As the 2016 primary season ends and Bernie Sanders backers look beyond next month’s Democratic convention in Philadelphia, many who’ve “felt the Bern” have their eye on local politics.
Hundreds, if not thousands, will be heeding the call of Minnesota Congressman Keith Ellison, a Sanders’ endorser and convention delegate. “We need people running for school boards,” Ellison told the New York Times in May. “We need people running for City Council. We need people running for state legislatures. We need people running for zoning boards, for park boards, to really take this sort of message that Bernie carried and carry it in their own local communities.”
Fortunately of those seeking relevant political advice, former Seattle City Councilor Nick Licata has just published Becoming A Citizen Activist: Stories, Strategies, & Advice For Changing Our World (Sasquatch Books, 2016). His book draws on two decades of experience as a progressive elected official and varied campus and community organizing work before that. Like Sanders, Licata was a Sixties’ radical. He belonged to Students for a Democratic Society (SDS) at Bowling Green State University and learned retail politics, at the dormitory level, when he ran successfully for student government president.
Like some Sanders supporters who may become candidates in the near future, Licata had an unconventional resume when he first sought public office. He had lived in a well-known Seattle commune for twenty years and founded two alternative publishing ventures, the People’s Yellow Pages and the Seattle Sun. A Democrat with Green Party sympathies, he defeated a candidate who was backed by the mainstream media and out-spent him 2-to-1.
“In the previous 128 city council elections, only two candidates had won when both daily newspapers endorsed their opponent,” Licata reports, so “the odds didn’t look good.” Fortunately, his message that the city should invest more resources “in all neighborhoods and not concentrate them in just a few” resonated with an electoral coalition of “young renters” and “older home-owners.” Licata’s own track record of neighborhood activism gave him the necessary name recognition and grassroots street cred to win.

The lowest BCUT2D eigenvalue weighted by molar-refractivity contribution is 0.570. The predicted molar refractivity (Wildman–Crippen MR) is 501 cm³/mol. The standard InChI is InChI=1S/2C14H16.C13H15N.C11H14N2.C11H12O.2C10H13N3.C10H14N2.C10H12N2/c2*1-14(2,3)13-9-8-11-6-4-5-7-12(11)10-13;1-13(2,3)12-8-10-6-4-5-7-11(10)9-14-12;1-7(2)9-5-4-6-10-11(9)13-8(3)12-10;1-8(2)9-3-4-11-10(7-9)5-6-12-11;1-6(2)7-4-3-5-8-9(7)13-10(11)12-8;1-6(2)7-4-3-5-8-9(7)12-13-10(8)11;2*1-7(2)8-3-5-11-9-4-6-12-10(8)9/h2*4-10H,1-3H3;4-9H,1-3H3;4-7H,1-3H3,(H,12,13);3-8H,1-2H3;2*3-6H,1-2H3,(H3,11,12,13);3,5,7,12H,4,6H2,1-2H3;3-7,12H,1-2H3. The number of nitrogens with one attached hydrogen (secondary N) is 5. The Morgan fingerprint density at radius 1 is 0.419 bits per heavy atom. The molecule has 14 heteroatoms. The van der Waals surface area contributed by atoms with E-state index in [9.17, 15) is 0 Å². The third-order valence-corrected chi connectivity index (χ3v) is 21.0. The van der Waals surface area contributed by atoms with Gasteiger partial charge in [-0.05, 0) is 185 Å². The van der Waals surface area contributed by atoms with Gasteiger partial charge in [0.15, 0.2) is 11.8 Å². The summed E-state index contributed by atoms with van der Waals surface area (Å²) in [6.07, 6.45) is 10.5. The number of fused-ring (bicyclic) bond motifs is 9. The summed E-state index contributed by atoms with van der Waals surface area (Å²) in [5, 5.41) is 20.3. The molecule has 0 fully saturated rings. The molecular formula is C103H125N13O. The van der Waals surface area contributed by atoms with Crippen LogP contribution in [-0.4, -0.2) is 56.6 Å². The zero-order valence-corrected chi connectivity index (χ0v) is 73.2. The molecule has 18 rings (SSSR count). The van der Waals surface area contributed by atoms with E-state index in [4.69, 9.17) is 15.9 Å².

NIMBYism or More?
Becoming A Citizen Activist is full of useful tips about how activists and allied politicians can collaborate on issue-oriented campaigns. His book makes clear that “going local” is different from backing a presidential campaign focused on national and international questions. According to Licata, progressives must develop the ability to “see the small things that generate the big things.” By that, the author means linking voter concerns about global threats like climate change to concrete and achievable steps that city government can take to address local manifestations of the larger problem.
He describes how Seattle’s four years of skirmishing over plastic bag regulation originated in one neighborhood’s opposition to a new waste transfer station. What might have been just another exercise in NIMBYism evolved into a city-wide push for waste reduction, at its source, plus much greater recycling. A plastic bag fee, imposed by the city council, was overturned after a plastic bag industry-funded referendum campaign but the city’s ban on Styrofoam containers survived. In 2011, the city council passed a broad ban on single-use plastic bags, which the industry opted not to challenge either in court or at the polls.
Licata’s other examples of progressive policy initiatives include raising local labor standards, strengthening civilian oversight over the police, providing greater protection for undocumented immigrants, decriminalizing marijuana possession, and using cultural programs to foster a sense of community.
Several of his most interesting case studies reveal the tendency of legislators—even liberal-minded ones–to be overly timid and skeptical about policy initiatives that push the envelope. In 2011, for example, Licata tried to lower the expectations of constituents who met with him about a paid sick leave mandate opposed by local employers. “I cautioned that it was not likely that we’d see it anytime soon,” he admits in the book. Yet, less than nine months later, he was “shown to be wrong.” Not only was there sufficient public support but “well organized advocacy groups” marshaled “a wealth of data to prove that the sky wouldn’t fall if paid sick leave passed.”
Several years later, when some Seattle fast food workers staged union-backed job actions to highlight their minimum wage demand, it was the same story:
“….Politicians like me were sympathetic but also felt that fifteen dollars was way too big a lift. In my own case, I thought there were more readily achievable goals—like fighting wage theft. I found myself initially offering cautious verbal support and not much more.”